We had a full day, and definitely had tired legs from the hiking. Julane opted for a massage to pre-empt any possible muscle pain. There is an organization called “Seeing Hands” in Cambodia, which has trained the blind in the skill of Japanese massage: Shiatsu. She has wanted to go to a blind masseuse for a long time, so this was a great chance and well needed. When she arrived there were a few people already in the large open room getting massages. She was given a change of clothes and pointed to a proper massage table, usually they are just foam mattresses on the floor. Then the young blind man arrived and began the acupressure treatment which was very different from the Thai and Khmer style massages that she had been getting so far along the trip… Gentle pressure with a bit of rocking motion and was perfect ending of the day.

Our verdict of Bokor: nice place to cool down, but not worth the money for the tour. We suggest to wait a couple more months until the road is open to the public and then just rent a motorbike to get there. Kampot is worth a visit if you like to chill out and get away from the busy city.
Kampot riverside colonial architecture
Another special encounter that we had was at a bakery. We had seen some delicious cakes and intended to buy them on the way back to the hotel to have for breakfast. She was already closed, but the shop next door was open and called her by phone. We could see she still had some bakery items inside in the glass display. It turns out that she lived above and came down. She was very happy to open up again and very friendly. We asked her where she learned to bake such nice things. She explained that she was an orphan and lived in a Christian orphanage. There the sisters taught her to bake. Now she is married and has a daughter but is still involved helping the orphanage where she grew up. They decided a year ago to adopt a baby boy. For her, the orphanage was her home and her family and she was very thankful. It was nice to hear such a positive story and see directly how she learned and benefited.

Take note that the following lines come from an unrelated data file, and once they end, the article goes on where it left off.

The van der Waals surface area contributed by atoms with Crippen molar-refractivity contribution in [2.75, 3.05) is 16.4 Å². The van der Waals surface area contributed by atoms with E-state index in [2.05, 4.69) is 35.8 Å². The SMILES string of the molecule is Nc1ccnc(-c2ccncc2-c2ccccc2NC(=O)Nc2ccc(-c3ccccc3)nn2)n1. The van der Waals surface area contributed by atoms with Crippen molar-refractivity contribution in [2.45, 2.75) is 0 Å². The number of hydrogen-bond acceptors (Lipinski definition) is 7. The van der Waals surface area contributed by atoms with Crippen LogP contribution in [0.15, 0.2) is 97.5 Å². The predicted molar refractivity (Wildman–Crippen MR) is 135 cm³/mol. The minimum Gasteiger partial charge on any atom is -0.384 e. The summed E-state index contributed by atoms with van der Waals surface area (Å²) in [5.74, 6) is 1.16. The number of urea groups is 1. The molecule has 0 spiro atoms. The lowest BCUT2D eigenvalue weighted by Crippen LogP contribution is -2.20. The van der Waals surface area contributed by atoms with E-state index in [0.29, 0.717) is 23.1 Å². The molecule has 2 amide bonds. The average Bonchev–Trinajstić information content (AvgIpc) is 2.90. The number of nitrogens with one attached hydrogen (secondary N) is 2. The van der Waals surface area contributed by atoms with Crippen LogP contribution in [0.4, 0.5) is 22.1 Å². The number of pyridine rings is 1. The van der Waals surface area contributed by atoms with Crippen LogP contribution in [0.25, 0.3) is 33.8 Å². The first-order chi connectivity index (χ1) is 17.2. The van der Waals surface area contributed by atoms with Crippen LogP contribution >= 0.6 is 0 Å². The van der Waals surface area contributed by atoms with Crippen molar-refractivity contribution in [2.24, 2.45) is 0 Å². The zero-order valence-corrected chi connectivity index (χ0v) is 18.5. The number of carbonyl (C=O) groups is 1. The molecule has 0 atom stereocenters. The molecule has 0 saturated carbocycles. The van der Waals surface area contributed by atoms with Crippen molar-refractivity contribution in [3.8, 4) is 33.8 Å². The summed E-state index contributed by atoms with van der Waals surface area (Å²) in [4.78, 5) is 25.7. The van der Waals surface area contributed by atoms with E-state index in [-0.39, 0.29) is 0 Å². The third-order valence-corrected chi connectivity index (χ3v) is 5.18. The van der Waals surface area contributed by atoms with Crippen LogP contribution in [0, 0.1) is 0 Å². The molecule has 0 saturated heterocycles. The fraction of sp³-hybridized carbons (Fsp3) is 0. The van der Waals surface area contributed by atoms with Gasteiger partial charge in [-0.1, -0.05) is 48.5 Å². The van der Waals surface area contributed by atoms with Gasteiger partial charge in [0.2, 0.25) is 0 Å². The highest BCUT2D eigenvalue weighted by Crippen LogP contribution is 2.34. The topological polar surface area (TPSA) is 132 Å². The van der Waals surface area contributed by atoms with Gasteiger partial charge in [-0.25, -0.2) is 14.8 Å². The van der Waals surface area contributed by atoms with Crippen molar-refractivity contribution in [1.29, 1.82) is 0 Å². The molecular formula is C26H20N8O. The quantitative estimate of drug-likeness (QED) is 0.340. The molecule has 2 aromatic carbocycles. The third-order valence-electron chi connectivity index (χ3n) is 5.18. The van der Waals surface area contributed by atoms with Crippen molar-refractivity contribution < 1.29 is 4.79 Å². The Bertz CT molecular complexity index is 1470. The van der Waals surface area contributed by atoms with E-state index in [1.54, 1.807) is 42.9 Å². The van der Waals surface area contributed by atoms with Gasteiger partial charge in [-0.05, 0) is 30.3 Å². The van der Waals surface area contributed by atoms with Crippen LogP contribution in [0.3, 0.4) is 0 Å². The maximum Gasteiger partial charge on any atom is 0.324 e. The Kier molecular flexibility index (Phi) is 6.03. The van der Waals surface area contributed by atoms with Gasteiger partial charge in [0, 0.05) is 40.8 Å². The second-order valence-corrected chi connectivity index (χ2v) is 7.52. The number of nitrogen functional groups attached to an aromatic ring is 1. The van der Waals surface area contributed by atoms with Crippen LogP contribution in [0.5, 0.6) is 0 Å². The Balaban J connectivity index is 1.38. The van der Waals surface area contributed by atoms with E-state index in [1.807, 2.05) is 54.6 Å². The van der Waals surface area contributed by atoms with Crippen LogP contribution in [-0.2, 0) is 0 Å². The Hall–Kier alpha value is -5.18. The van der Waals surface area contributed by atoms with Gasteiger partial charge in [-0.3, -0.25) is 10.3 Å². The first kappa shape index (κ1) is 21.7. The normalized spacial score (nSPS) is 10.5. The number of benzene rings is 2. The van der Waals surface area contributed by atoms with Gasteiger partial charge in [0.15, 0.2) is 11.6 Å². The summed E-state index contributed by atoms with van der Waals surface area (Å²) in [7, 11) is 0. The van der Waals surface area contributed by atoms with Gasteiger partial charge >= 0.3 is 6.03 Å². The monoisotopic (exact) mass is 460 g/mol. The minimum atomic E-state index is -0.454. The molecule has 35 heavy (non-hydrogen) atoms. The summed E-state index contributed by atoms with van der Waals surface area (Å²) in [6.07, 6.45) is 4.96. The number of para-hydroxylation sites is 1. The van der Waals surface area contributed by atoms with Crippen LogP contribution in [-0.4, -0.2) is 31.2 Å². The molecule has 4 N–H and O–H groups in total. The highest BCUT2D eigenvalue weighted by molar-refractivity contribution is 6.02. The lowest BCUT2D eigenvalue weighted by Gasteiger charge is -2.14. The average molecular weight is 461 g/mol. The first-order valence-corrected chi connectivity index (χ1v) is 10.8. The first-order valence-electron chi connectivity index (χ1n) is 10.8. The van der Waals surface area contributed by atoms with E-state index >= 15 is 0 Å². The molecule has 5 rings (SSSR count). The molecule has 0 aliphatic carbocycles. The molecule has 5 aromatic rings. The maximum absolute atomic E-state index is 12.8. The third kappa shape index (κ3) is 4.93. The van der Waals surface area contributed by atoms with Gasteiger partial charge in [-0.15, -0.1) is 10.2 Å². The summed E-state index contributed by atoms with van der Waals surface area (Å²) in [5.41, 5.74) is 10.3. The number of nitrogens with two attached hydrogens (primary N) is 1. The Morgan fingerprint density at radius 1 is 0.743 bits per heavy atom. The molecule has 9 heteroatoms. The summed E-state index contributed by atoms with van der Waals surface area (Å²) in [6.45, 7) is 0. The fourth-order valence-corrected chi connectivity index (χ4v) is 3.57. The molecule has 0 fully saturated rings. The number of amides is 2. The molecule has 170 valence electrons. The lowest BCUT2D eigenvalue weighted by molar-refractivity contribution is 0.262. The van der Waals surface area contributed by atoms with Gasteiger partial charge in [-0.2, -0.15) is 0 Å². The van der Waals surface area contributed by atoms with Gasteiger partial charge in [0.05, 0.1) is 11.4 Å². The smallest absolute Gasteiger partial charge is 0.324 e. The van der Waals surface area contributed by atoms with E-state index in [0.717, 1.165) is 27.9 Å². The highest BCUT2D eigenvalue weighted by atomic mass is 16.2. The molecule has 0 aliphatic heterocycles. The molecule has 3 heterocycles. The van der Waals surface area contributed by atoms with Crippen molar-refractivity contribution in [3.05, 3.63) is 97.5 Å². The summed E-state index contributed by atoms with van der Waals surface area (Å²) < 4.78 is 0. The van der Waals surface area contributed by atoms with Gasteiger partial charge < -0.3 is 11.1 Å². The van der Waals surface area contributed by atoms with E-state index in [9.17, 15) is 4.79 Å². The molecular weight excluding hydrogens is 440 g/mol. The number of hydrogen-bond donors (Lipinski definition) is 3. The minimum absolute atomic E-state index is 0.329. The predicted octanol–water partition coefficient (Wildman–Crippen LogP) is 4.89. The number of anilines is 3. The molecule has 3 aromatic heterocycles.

Two nights in HOT Kampot and a day on the hill station, time to get back to Phnom Penh… That’s the life of a traveler, never stay put; especially after we stayed much longer in Siem Reap than we initially planned.
Patrick was ready to head right away northeast to the hills in the Rattanakiri province. Julane wanted to have another day in Phnom Penh, as she really liked the pulse of the city. It’s vibrant and chaotic and rich in the element of surprise. Yes expect the unexpected. And probably because she did not want to have to wake up at 6am again, as we did on six out of the last seven days. Traveling is tough!
Plus it’s the run-up to Chinese New Year and Phnom Penh has the largest Chinese population in the country living there. So it was actually quite fun to see how this group of Chinese celebrate. There were all the traditional elements that we are familiar with like the spring trees or twigs that bloom after you get them home, It was funny to watch them being carted home on motorbikes as the twisty branches are about 2.5 meters long and they often carried a bundle of them. There were also the cakes and red decoration overflowing from shops waiting to be bought. It was colorful and animated.

Special Happy Pizza
So we would stay again for two nights in Phom Penh, go to the “Russian Market” have some good French food and a Pizza at the riverfront.
Pizza? Yes, after 4 weeks of traveling we broke down and craved some western food. Had we been in Thailand we would probably still indulge on the local fair. The Khmer Food of Cambodia isn’t bad, but is lacking the explosions of flavors that make Thai food so heavenly. I don’t want to call Khmer food boring, but calling it exiting would be a major overstatement. We admit: the Calzone was a wonderful culinary treat. What else would you expect from the "Kings Court, Special Happy Pizza" Restaurant.

Tomorrow we are having an early start again, wake up at 6am, be ready for the 7am bus trip to Banlung in Ratanakiri Province.